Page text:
I chose to arrive in Amsterdam several days before the start of the event (and a day before my fellow bandmates) so that I would be over jet lag by thetime we would begin rehearsing.  Once all of our members convened in the city of Amsterdam, we set up a rehearsal schedule, attended the opening reception of the Festival, met some other musicians and got the lay of the land.  There were two days allotted for the first round and we were scheduled for the second of those. That gave us a chance to meet and hear some of the other groups, get a sense of the acoustics in the beautiful and historic Uilenberger Synagogue, and acclimate ourselves to what we might expect. This turned out to be incredibly beneficial - we actually revised some aspects of our presentation as a result.  For our presentation the following day we decided to demonstrate the wide variety of styles we incorporate in our repertoire; we performed two original klezmer tunes that I wrote (including one with quarter-tones which the jury thought was quite funny), a Baroque sonata by the 17th century Jewish composer Salamone Rossi, a humorous take (by singing it in French) on the Yiddish classic "My Yiddishe Momma" , among others.  We had to carefully make cuts in several of our selections so that we would not go over our allotment of 20 minutes; these cuts were deliberately chosen so as not to unduly disrupt the musical flow of each piece.  

Having an audience to play for was a wonderful bonus--it felt just like a regular performance for us (with a peripheral sense of being formally adjudicated) and I have to say we had a great time.  We played well, we communicated musically with each other, and just enjoyed the chance to make music.  It's important to note that, for me at least, I went into this with as little attachment to winning as I could muster.  I tried to see it as a rewarding opportunity in and of itself and that anything after that would be icing on the cake.  When we were told that out of the 24 ensembles we were one of 8 to continue on to the semi-final round it was wonderfully exciting -- and validating -- but I hope I would've felt good about the whole event had that not happened.  In any case, yes, we went on to the next round and again chose our repertoire carefully--this time trying to demonstrate aspects of our style and rep that hadn't been demonstrated in the first round.  In retrospect, I think we all feel we misjudged our choices.  We wound up coming across as a little too serious (whereas in the first round we had the audience and judges laughing and smiling throughout) and partly as a result of that we were not selected to be one of the four finalists despite the fact that we felt we played our very best.  However, there were numerous prizes awarded that were separate from the grand prize and we were fortunate enough to win one of them- it was called the Simcha Prize (simcha is a Hebrew word for joyous event) and the organizers are quoted as saying when they were presenting it to us:  "very gifted musicians with high quality playing... and very entertaining". The prize came with a cash award of $500 Euros.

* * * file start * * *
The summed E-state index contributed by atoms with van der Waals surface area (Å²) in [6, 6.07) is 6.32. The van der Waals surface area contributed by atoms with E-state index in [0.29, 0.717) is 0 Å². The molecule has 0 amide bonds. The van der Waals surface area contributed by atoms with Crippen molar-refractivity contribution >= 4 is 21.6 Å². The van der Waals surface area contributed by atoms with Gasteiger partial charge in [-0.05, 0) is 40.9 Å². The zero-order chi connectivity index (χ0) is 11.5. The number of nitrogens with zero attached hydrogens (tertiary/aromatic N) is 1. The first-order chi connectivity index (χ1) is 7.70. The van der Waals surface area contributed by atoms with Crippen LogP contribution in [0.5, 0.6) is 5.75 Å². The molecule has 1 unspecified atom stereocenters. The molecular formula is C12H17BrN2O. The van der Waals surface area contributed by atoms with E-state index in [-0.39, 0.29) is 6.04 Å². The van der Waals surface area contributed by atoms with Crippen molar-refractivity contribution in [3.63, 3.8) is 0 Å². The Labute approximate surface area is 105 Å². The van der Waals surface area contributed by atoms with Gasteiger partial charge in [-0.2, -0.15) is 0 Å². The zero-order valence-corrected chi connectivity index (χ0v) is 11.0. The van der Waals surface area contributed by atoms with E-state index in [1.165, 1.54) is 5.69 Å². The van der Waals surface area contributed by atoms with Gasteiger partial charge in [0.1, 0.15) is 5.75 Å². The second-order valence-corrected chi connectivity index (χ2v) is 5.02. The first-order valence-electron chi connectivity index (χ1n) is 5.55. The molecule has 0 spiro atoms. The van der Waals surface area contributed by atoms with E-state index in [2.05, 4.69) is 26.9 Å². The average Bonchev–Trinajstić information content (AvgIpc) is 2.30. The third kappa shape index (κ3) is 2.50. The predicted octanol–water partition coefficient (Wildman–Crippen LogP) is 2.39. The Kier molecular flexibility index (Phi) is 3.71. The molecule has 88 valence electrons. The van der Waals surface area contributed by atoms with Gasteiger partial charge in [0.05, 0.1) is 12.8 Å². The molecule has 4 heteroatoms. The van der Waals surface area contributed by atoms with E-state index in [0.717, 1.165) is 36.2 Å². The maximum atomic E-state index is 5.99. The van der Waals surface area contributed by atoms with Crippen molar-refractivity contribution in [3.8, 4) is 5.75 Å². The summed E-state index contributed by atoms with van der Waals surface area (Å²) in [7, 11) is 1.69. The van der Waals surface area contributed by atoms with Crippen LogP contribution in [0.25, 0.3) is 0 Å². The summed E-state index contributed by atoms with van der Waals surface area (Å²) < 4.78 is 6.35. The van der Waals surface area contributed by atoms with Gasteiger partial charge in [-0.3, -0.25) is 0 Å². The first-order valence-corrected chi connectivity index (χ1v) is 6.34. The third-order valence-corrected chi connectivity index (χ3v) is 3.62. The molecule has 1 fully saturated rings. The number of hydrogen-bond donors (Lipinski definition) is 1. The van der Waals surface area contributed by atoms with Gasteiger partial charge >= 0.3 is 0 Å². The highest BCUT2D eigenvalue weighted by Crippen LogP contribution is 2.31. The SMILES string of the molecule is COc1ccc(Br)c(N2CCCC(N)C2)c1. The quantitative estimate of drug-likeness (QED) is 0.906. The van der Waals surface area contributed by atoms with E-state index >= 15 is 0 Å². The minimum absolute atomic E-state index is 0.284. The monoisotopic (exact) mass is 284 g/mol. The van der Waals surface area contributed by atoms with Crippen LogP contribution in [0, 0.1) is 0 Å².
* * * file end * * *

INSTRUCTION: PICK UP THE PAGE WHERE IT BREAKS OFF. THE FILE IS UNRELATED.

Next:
Not having to play the final round was a blessing in disguise as we were suddenly released from all pressure while having a totally free day in the enchanting city of Amsterdam.  We now suddenly had time to explore, sightsee, etc. and being able to do those activities (Van Gough Museum, Rembrandt House, lunch and dinner in fantastic restaurants) together as a group strengthened our already great sense of friendship with one another.  Plus, we had the joy of knowing we had played our best and had been recognized for it.  At that point we realized that we had accomplished everything we had set out to do and, even though we did not "win", we won.

Tips for Preparing and Playing a Competition

1.  Read all the applications materials carefully to make sure you meet the requirements such as age limit, instrument, etc.
2.  Make sure you will be able to play the required works well enough to be competitive.
3.  Submit ALL application materials (such as audio/video samples, fees, etc) on time.
4.  Make hotel and airline reservations carefully.  If overseas make sure your passport is valid for more than 6 months before expiration.  You can be denied entry to a country if it is not.
5.  Be sure to know ahead of time if your instrument is made with restricted materials such as ivory -- many string instrument bows contain ivory and, in fact, our bass player had to take a carbon fibre bow to Amsterdam.  Grenadilla wood (the preferred material of professional level clarinets) is also now restricted but only if your instrument weighs more than 10 pounds.  So, traveling internationally with standard clarinets is not a problem.
6.  Straddle the paradox of committing yourself to winning but not being attached to the outcome.  In other words, do everything you can to achieve your goals (including visualizations, affirmations, etc - see earlier blogs of mine regarding this issue) but don't let the attachment to winning keep you from doing your best; the attachment can keep you feeling anxious and fearful, can block inspiration, and can keep you from learning and growing from the experience.
7.  And finally, Go For It!

Watch our short video for a sample look at our recent IJMF competition.  Big Galut(e) is the first ensemble featured.  As an added bonus, the organizers chose our recorded music as the background audio for the little montage.